I had to drop out of school after the ninth grade (I did get a GED during a period of unemployment thirty years later), and have never had much study discipline (or any other kind of discipline, for that matter), but it's very hard to read as much as I have without some of it managing to stick. As a result, I tend to do very well on tests.

Such tests impressed the USAF enough that they sent this high-school dropout to Yale for a year (for language schooling) and this accomplishment helped my way into engineering and IT careers. And overall, I can't really complain about how my life has turned out.

But, for that, I have to credit loving reading and never having to struggle with it.  In my case, that was a knack that I had the sheer good luck to be born with.

(Originally published 5/4/10 11:14 PM)

Update - Sat, 16 Mar 2013 - I may have had some help with that "luck".
Today, I came across this post More on reading; a bit of the absurd by Dr. Jerry Pournelle. I sent an email to him, mentioning A Profound Sadness at the Polling Station (my thoughts on how vital mastery of English can be to making it here), and also the post you are now reading.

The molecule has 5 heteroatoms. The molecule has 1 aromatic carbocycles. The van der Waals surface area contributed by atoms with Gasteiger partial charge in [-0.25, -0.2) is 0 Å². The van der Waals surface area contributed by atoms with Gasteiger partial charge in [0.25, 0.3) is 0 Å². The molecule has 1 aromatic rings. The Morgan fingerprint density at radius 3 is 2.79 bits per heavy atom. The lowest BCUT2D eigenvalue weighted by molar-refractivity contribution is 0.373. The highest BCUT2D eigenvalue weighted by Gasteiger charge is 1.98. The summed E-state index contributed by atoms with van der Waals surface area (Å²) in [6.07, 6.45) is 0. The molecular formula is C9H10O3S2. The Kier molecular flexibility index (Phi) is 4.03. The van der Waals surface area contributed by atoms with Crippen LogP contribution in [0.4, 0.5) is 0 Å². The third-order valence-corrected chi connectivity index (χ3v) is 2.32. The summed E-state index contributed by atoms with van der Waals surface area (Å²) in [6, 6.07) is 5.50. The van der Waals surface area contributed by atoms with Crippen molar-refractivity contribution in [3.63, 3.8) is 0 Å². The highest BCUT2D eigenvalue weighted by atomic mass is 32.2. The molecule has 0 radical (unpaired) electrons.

In Dr. Pournelle's post was an email from one of his readers noting ...

When our daughter was in kindergarten, she read Harry Potter and the Sorcerer’s Stone. Yes, she understood it with the help of her Parental Dictionaries and a bit of phonetic guidance with things like wingardia leviosa. My sainted mother-in-law took the place of an English nanny.

This reminded me that some of my "luck" was certainly due to Mom and Dad. Both of them were voracious readers and kept plenty of material at hand.

By the time I was 7 or 8, I was devouring copies of Mechanix Illustrated left by my uncle (who was a subscriber and also read a lot. That magazine had many articles on just about everything besides the usual auto repair and furniture building you would expect (see The Year of the Jackpot).

Dad kept a large supply of Zane Grey and Max Brand paperback westerns I got hooked on.